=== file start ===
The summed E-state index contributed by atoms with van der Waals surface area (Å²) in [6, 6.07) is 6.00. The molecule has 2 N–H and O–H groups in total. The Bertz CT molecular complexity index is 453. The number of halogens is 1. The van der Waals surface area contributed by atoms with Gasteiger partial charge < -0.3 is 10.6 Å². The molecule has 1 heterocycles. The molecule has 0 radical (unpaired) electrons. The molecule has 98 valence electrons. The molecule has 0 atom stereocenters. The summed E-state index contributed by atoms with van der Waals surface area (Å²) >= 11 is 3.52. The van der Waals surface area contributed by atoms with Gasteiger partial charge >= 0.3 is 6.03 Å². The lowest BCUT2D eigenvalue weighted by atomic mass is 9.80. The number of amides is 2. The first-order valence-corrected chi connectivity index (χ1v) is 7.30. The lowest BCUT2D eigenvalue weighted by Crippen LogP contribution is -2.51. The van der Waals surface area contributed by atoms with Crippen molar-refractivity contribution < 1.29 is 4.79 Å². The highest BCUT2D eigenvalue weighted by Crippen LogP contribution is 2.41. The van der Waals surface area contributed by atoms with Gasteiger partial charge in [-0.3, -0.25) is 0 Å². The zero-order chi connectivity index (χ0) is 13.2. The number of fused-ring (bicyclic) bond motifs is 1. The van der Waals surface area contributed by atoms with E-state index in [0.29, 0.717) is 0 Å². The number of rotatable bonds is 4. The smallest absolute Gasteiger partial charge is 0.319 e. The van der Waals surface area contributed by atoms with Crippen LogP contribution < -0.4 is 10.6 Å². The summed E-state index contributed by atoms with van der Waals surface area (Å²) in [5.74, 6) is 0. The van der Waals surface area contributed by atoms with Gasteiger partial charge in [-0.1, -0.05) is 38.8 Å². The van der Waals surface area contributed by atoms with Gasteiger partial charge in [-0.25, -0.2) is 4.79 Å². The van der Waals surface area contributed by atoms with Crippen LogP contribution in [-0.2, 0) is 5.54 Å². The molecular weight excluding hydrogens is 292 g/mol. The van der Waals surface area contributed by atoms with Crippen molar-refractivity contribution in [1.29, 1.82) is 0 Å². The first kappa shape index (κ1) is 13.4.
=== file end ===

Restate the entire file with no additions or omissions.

The summed E-state index contributed by atoms with van der Waals surface area (Å²) in [6, 6.07) is 6.00. The molecule has 2 N–H and O–H groups in total. The Bertz CT molecular complexity index is 453. The number of halogens is 1. The van der Waals surface area contributed by atoms with Gasteiger partial charge < -0.3 is 10.6 Å². The molecule has 1 heterocycles. The molecule has 0 radical (unpaired) electrons. The molecule has 98 valence electrons. The molecule has 0 atom stereocenters. The summed E-state index contributed by atoms with van der Waals surface area (Å²) >= 11 is 3.52. The van der Waals surface area contributed by atoms with Gasteiger partial charge >= 0.3 is 6.03 Å². The lowest BCUT2D eigenvalue weighted by atomic mass is 9.80. The number of amides is 2. The first-order valence-corrected chi connectivity index (χ1v) is 7.30. The lowest BCUT2D eigenvalue weighted by Crippen LogP contribution is -2.51. The van der Waals surface area contributed by atoms with Crippen molar-refractivity contribution < 1.29 is 4.79 Å². The highest BCUT2D eigenvalue weighted by Crippen LogP contribution is 2.41. The van der Waals surface area contributed by atoms with Gasteiger partial charge in [-0.3, -0.25) is 0 Å². The zero-order chi connectivity index (χ0) is 13.2. The number of fused-ring (bicyclic) bond motifs is 1. The van der Waals surface area contributed by atoms with E-state index in [0.29, 0.717) is 0 Å². The number of rotatable bonds is 4. The smallest absolute Gasteiger partial charge is 0.319 e. The van der Waals surface area contributed by atoms with Crippen LogP contribution < -0.4 is 10.6 Å². The summed E-state index contributed by atoms with van der Waals surface area (Å²) in [5.74, 6) is 0. The van der Waals surface area contributed by atoms with Gasteiger partial charge in [-0.1, -0.05) is 38.8 Å². The van der Waals surface area contributed by atoms with Gasteiger partial charge in [-0.25, -0.2) is 4.79 Å². The van der Waals surface area contributed by atoms with Crippen LogP contribution in [-0.2, 0) is 5.54 Å². The molecular weight excluding hydrogens is 292 g/mol. The van der Waals surface area contributed by atoms with Crippen molar-refractivity contribution in [1.29, 1.82) is 0 Å². The first kappa shape index (κ1) is 13.4.